What is your all time favourite music video?
Its hard to have a favourite music video because I think what I tend to like at the time is relevant to whatever is happening at that time. For me I always get excited when someone does something completely different to everything else. It’s nice when something is completely off trend and a different approach or way of seeing the form of music videos. It’s an obvious choice but I still always come back to Spike Jonze, purely because I think his work in MV’s is not only interesting and unique ideas but most of all I think they make the music exciting and the artist exciting. I think they really make people want to hear the song again and again and he manages to get the right kind of performance from the artists he works with so as a viewer you actually feel like you are seeing a real part of their personality.
I will use the most recent example to explain what I am saying, take the Jay Z and Kanye video for Otis, its still a hip hop video with all the icons and trademarks in it, but it makes me laugh and think to myself “Jay Z and me could really be friends, we could mess around on the weekend and share a few laughs”. I am sure that is not the case, but that side of his personality comes through in the video because he breaks character in a way I haven’t really seen him do before. This is something I think Spike is a real master of when it comes to working with talent. I think Kanye is pretty flat in terms of presence in that video but Jay Z is such a big character that it’s hard to stand out next to him visually and sonically. I think I would also really like to drive the car in it…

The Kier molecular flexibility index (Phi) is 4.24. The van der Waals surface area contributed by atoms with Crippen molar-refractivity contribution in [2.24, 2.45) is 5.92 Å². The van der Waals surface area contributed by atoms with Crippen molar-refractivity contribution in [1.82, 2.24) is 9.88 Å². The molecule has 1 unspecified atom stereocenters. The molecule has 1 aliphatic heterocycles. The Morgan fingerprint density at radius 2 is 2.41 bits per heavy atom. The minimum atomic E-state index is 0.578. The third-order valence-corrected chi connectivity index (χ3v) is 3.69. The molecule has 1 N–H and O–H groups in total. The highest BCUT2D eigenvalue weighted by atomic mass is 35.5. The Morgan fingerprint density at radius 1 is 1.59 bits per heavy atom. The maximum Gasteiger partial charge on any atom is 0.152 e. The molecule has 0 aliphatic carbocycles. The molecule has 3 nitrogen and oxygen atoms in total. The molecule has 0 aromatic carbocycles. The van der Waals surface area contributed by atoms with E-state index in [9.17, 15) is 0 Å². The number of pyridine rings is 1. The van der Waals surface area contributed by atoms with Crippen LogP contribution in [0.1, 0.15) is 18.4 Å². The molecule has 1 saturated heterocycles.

What are you working on next?
Well, I am back in New York now and have just signed to a production company called Rabbit. I hope to be directing some more commercial projects whilst I finish off my first feature film script, which we will start working on in February 2012. This is really exciting for me as I have always wanted to work in feature films and it’s taken a lot of work to get me to the point where I am ready to get back to narrative storytelling. I made two narrative films in 2005, and if I had submitted these, I don’t think I would be in this festival! My producer tells me I am better off trying to get funding for a feature with only music videos to my name, than presenting a bunch of average short films so, for not, I am keeping those two little gems in the dark!
The Aesthetica Short Film Festival is the first film festival ever to be hosted in the historic city of York. The festival is a celebration of independent film from across the world with 150 films being screened from 30 countries. ASFF opens 3 November and continues until 6 November. For tickets and further information visit the website www.asff.co.uk or call (+44) (0) 1904 629 137.
Posted on 18 October 2011